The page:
Hillary and Aron's Honeymoon in Nippon 2006 travel blog

The entrance to Nino-jo

Making friends- she said we were oinoai!

Scenic Kyoto

A Kyoto shrine

Kyoto is big. Not so much geographically as site-seeing wise. One could visit everything in Kyoto, but they would go blind from all the temples and shrines and palaces. It is crazy. Otherwise, Kyoto looks like Osaka with a different love hotel area. At this point in our trip, I was on death`s door (in my terms, so just feeling really unpleasant and not hungry and needing to use the loo every four seconds. Really, Aron was probably suffering more as I get needy and whiny when I am dying). I wanted my mom. And a clean place to stay. Aron pulled through, hero that he is, and found us the Hean no Mori hotel in eastern Kyoto. It was lovely and had an onsen AND a bakery on the first floor! How great is that. The first place we went to was unmentionably disgusting, but the owner was very kind and gave us postcards and pretty chopsticks. When we got to Hean no Mori, our room wasn`t ready and we had been biking in the rain for an hour, so looked quite a sight. They set us up in their cafe and we got free eats (which wasn`t worth much as I was sick) but it was still some damn good service, for which I am quite grateful.

Despite illness and bad weather, we visited 3 of the 200 zillion UNESCO World Heritage sites in Kyoto. I am not much for temples/shrines/palaces after the first one. We did see the impressive Nino-jo (Nino castle) which was built for the Tokogawa shogun when he wasn`t in Tokyo (which, sad to say for the hundreds of laborers who built the huge establishment, was about 20 days in 150 years). The castle was outfitted with special floor board architecture so when people walked the floors squeaked. They are called `nightengale` floors. The rooms were unreal impressive with brilliant 17th century artistry on the soji and very cool mannequins all geared up to look like samurai and female attendents. It was wild. Sadly, we couldn`t take either photos or sketches, so you should really go see it yourself.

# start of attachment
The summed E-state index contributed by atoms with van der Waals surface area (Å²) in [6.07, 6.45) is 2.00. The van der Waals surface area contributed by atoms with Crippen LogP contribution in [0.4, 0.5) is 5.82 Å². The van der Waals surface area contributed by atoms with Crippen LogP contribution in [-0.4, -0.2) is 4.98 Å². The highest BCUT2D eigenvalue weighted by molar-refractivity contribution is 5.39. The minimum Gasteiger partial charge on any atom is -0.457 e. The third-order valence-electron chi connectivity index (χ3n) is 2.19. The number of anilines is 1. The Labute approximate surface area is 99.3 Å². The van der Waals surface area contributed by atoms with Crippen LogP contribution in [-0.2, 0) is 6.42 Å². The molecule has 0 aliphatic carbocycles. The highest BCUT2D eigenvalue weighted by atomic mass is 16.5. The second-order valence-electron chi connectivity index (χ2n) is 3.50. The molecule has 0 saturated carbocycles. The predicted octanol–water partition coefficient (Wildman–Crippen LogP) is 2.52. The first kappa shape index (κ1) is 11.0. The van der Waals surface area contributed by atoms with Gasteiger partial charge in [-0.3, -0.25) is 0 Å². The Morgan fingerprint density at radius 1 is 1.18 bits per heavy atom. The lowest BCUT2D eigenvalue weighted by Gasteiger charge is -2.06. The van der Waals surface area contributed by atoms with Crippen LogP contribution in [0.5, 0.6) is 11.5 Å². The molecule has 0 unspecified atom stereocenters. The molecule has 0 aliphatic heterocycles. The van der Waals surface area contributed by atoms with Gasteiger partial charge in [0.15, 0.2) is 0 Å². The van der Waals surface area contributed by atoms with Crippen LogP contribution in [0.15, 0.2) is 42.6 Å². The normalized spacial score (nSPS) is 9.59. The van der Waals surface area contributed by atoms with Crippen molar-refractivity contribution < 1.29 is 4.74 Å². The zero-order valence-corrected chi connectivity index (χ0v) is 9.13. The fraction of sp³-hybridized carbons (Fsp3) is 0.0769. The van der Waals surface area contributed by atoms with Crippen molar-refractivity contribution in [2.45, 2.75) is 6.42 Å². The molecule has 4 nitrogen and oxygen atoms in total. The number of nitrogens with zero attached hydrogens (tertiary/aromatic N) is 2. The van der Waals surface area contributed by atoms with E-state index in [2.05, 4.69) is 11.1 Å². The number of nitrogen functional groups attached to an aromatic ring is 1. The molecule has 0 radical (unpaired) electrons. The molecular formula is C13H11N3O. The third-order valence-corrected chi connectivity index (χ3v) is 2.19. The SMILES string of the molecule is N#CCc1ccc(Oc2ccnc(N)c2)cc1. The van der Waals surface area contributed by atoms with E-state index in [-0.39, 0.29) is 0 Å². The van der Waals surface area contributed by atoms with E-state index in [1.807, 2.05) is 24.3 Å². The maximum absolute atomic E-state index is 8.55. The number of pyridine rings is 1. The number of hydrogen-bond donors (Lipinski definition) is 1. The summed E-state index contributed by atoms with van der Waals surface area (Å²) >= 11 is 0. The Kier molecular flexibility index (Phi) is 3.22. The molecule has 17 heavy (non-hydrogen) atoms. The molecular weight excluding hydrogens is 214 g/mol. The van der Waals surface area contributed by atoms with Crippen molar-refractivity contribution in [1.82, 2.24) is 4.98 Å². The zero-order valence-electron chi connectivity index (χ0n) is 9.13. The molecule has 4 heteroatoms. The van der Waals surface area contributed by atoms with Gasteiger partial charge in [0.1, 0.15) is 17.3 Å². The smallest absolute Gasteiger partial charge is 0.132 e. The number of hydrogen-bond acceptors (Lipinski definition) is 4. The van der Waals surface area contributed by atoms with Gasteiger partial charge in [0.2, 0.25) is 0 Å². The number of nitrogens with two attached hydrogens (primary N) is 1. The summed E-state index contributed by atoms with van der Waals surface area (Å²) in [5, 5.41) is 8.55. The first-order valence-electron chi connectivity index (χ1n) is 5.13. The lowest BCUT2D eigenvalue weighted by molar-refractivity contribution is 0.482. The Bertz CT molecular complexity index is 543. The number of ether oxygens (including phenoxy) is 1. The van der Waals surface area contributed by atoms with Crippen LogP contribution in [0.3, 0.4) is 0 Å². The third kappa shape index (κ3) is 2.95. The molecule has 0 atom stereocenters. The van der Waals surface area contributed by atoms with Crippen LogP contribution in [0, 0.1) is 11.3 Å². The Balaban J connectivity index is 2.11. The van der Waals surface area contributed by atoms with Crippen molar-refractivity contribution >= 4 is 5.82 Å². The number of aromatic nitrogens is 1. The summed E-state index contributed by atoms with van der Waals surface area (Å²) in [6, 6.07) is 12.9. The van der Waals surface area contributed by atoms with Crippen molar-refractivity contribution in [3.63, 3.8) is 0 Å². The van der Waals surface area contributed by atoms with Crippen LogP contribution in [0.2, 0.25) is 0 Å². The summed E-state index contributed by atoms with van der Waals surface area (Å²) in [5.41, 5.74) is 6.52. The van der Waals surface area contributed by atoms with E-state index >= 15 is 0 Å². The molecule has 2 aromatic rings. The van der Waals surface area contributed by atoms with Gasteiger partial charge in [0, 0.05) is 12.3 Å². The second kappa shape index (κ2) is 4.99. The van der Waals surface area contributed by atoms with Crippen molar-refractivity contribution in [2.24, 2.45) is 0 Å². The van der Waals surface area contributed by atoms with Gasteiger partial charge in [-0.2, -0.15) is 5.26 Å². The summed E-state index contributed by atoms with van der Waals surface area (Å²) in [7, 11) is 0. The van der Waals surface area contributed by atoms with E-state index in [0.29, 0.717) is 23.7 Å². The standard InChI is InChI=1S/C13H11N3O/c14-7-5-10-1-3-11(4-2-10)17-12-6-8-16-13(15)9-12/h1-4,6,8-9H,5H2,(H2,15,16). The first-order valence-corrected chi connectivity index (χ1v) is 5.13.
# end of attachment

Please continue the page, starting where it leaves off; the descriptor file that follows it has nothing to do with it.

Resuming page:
In Kyoto, we also got over my illness with a little retail therapy in Gion, home of the last vestiges of geisha life and lots of great stores! We hit a major mall in search of replacements for Aron`s near tattered shoes. Of course they had nothing, but our true purpose was realized in that one of the saleswomen helped us find a specialty shoe store. She even called to confirm and printed us a map! We each bought shoes that fit us and are both happy (ok, not me. I have buyers remorse when it comes to footwear. I don`t like my feet). Amidst our shopping, we found a great Italian place for dinner and I finally bought some Japanese makeup. Woo hoo for blue/green eyeliner!

As we walked through Gion to our bus stop (it was nearing our 9pm bedtime), we saw lots of young women in kimono and a strange clan of super tan men and women with crazy hair styles and black or white suits. It was...weird. They had a whole crowd and there were gaijin all standing about confused and fascinated. There were Japanese people staring too, but they somehow are not as noticeable. We considered going for dessert, or a drink , or a movie, but really, 9pm is when we crash. We headed to a cobini (convenience store like 7-11) and grabbed aloe yogurts instead, then ate them after our onsen. Just perfect.

Aron has become highly skilled both at the Japanese language and at reading maps/bus schedules/etc. He can figure out where we need to go and how to get there, whether by bus or bike. I think I will keep him. Hee hee.

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